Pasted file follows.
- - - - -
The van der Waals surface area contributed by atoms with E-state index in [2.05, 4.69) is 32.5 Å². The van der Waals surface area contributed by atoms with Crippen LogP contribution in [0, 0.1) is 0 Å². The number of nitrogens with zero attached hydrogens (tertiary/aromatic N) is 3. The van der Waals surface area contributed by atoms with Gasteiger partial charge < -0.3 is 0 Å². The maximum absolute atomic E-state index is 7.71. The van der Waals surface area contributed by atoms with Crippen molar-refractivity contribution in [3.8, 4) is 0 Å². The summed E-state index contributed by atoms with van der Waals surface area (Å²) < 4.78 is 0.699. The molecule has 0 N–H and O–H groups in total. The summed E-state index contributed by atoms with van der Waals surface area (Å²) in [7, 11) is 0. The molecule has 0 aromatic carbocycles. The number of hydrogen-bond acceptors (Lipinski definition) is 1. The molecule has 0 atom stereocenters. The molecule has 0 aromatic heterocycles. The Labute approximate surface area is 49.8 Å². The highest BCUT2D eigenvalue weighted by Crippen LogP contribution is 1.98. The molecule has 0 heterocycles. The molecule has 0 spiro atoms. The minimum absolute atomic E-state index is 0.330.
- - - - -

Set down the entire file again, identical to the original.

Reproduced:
The van der Waals surface area contributed by atoms with E-state index in [2.05, 4.69) is 32.5 Å². The van der Waals surface area contributed by atoms with Crippen LogP contribution in [0, 0.1) is 0 Å². The number of nitrogens with zero attached hydrogens (tertiary/aromatic N) is 3. The van der Waals surface area contributed by atoms with Gasteiger partial charge < -0.3 is 0 Å². The maximum absolute atomic E-state index is 7.71. The van der Waals surface area contributed by atoms with Crippen molar-refractivity contribution in [3.8, 4) is 0 Å². The summed E-state index contributed by atoms with van der Waals surface area (Å²) < 4.78 is 0.699. The molecule has 0 N–H and O–H groups in total. The summed E-state index contributed by atoms with van der Waals surface area (Å²) in [7, 11) is 0. The molecule has 0 aromatic carbocycles. The number of hydrogen-bond acceptors (Lipinski definition) is 1. The molecule has 0 atom stereocenters. The molecule has 0 aromatic heterocycles. The Labute approximate surface area is 49.8 Å². The highest BCUT2D eigenvalue weighted by Crippen LogP contribution is 1.98. The molecule has 0 heterocycles. The molecule has 0 spiro atoms. The minimum absolute atomic E-state index is 0.330.